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Obama says ending Iraq crisis could be "long-term project"

Published on Aug 9, 2014 11:02 PM
US President Barack Obama delivers a statement before boarding Marine One on the South Lawn of the White House on Aug 9, 2014 in Washington, DC. US airstrikes have destroyed the arms and equipment of militants in Iraq, Mr Obama said Saturday, insisting there was no timetable for the American military offensive launched this week. -- PHOTO: AFP 

WASHINGTON (REUTERS) - United States President Barack Obama said on Saturday US airstrikes have destroyed arms and equipment that Islamic State insurgents could have used to attack Arbil, the Iraqi Kurdish capital, but warned Americans it could take some time to end the crisis.

"I don't think we're going to solve this problem in weeks. This is going to take some time," Obama said during a brief news conference before leaving Washington for a two-week vacation in Massachusetts.

Obama said the US would continue to provide military assistance and advice to the Baghdad government and Kurdish forces, but stressed repeatedly the importance of Iraq forming its own inclusive government "right now".

"I think this a wake-up call for a lot of Iraqis inside of Baghdad recognising that we're going to have to rethink how we do business if we're going to hold our country together," he said.

Obama on Thursday authorised the US military to make airdrops of humanitarian assistance to prevent what he called a potential "genocide" of the Yazidi religious sect in Iraq and conduct targeted strikes on Islamic State fighters who have been seizing territory in northern Iraq, a limited operation to protect Americans working in the country.

It was the first direct US military action in the country since Obama withdrew US combat troops in 2011, and prompted concerns that Washington is getting involved in an open-ended Iraq project so soon after the costly and bloody war that began in 2003.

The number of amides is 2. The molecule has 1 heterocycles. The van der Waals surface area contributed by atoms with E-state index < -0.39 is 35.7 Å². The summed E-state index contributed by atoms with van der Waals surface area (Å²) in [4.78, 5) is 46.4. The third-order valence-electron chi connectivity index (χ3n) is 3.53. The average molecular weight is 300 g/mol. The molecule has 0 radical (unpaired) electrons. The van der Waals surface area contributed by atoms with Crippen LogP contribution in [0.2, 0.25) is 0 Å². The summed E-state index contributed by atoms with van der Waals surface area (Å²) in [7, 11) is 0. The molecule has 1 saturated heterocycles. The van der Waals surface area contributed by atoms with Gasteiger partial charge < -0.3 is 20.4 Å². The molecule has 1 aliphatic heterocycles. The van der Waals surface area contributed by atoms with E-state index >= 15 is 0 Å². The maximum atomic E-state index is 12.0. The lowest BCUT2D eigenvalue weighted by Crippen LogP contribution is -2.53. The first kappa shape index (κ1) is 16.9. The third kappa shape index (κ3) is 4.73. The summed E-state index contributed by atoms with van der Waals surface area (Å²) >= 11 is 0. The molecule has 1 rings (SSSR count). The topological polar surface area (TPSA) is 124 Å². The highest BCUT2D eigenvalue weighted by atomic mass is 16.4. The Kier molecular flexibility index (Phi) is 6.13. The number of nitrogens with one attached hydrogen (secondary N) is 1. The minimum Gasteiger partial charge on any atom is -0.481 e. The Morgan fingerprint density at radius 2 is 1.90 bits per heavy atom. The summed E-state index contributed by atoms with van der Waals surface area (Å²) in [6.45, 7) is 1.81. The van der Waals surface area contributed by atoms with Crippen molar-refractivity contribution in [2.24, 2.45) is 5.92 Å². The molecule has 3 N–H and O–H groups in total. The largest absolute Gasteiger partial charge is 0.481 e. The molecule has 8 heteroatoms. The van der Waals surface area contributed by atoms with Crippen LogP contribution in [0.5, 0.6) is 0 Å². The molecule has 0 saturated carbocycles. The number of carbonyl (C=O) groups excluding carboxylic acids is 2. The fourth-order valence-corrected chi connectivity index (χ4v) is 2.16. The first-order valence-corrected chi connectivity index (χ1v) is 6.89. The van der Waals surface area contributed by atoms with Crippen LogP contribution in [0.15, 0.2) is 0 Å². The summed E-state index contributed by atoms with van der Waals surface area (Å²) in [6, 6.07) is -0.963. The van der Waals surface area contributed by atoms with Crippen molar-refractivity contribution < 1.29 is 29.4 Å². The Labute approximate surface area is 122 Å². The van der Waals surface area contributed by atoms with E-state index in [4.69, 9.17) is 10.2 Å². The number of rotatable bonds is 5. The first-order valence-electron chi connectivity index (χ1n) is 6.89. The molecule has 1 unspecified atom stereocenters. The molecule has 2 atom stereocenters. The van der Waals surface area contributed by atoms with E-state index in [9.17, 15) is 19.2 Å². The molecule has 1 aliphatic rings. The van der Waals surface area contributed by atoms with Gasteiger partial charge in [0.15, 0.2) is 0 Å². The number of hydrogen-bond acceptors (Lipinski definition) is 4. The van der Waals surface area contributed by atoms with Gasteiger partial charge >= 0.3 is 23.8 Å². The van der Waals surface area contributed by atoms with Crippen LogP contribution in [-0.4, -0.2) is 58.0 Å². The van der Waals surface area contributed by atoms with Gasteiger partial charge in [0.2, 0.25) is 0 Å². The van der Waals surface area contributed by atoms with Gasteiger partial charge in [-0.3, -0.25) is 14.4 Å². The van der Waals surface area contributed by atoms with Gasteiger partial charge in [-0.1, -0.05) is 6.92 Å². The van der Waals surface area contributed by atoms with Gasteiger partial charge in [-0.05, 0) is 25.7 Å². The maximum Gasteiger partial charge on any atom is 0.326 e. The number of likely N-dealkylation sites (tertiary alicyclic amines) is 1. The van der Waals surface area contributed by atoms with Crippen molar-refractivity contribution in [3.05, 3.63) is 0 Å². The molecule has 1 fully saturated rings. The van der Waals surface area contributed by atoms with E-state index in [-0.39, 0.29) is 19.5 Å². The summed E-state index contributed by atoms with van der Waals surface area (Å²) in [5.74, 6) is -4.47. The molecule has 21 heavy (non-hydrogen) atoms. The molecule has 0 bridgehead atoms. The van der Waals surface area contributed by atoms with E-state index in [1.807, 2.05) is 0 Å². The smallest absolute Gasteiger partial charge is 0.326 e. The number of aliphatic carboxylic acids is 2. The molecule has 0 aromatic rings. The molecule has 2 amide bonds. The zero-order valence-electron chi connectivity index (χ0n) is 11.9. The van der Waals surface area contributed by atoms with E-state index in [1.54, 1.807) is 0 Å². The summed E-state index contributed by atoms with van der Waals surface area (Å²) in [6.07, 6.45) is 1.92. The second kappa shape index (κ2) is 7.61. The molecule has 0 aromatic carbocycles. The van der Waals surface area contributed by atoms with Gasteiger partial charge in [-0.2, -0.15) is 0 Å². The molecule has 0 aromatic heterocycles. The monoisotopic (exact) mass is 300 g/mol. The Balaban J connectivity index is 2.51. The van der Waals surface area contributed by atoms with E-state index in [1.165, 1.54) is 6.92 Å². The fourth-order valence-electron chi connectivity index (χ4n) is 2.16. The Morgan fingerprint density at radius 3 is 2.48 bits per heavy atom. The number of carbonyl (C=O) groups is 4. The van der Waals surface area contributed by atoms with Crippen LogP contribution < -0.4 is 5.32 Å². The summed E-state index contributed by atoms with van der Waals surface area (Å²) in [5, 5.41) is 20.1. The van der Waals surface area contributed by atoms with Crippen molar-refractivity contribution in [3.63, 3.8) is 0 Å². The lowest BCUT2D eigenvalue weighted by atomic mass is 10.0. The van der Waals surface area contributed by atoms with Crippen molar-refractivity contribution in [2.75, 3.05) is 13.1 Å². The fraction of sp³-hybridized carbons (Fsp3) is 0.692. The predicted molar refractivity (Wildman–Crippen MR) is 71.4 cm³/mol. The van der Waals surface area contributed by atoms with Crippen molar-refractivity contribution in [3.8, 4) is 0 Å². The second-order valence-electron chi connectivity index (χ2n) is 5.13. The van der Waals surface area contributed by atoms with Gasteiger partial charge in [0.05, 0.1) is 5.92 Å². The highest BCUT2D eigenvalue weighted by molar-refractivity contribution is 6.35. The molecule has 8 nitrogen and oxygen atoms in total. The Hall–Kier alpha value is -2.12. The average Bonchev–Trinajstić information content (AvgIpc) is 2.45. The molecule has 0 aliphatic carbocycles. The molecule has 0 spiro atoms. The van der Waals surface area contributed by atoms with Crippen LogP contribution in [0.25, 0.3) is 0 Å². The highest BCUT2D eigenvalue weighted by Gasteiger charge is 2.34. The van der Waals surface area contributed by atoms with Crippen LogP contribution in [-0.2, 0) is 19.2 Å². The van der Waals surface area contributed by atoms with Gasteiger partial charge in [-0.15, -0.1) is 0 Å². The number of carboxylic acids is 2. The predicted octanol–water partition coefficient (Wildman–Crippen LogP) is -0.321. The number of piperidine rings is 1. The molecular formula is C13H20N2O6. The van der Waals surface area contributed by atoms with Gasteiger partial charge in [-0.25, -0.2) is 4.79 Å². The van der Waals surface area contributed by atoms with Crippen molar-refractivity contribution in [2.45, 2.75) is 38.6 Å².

Obama said there had been two successful airdrops of food and water. He described next steps, including what would be a more complicated effort to create a safe corridor for the Yazidis to leave the arid mountain where they have been under siege by the Sunni Islamist fighters.

"American aircraft are positioned to strike (Islamic State in Iraq and Syria) terrorists around the mountain to help forces in Iraq break the siege and rescue those who are trapped there," he said.

Obama emphasised that there are no plans to send in US ground troops, again stressing the need for a unified government in Baghdad.

"The most important timetable that I'm focused on right now is the Iraqi government getting formed and finalised,"he said.

"We should have learned a lesson from our long and immensely costly incursion in Iraq," said the Democratic president, who made his opposition to the war launched by his Republican predecessor George W. Bush a key part of his first successful presidential campaign in 2008.

Obama said he spoke on Saturday morning with British Prime Minister David Cameron and French President Francois Hollande and they had agreed to provide humanitarian assistance for Iraqi civilians.

The jihadi Islamists have captured wide swathes of northern Iraq since June, executing non-Sunni Muslim captives and displacing tens of thousands of people.

Obama rejected any suggestion that he had withdrawn US forces from Iraq prematurely, noting that it was Baghdad's decision not to allow troops to stay.

He said the Iraqi operations would not need the US Congress to authorise additional funds for the moment, but he would make that request if it became necessary.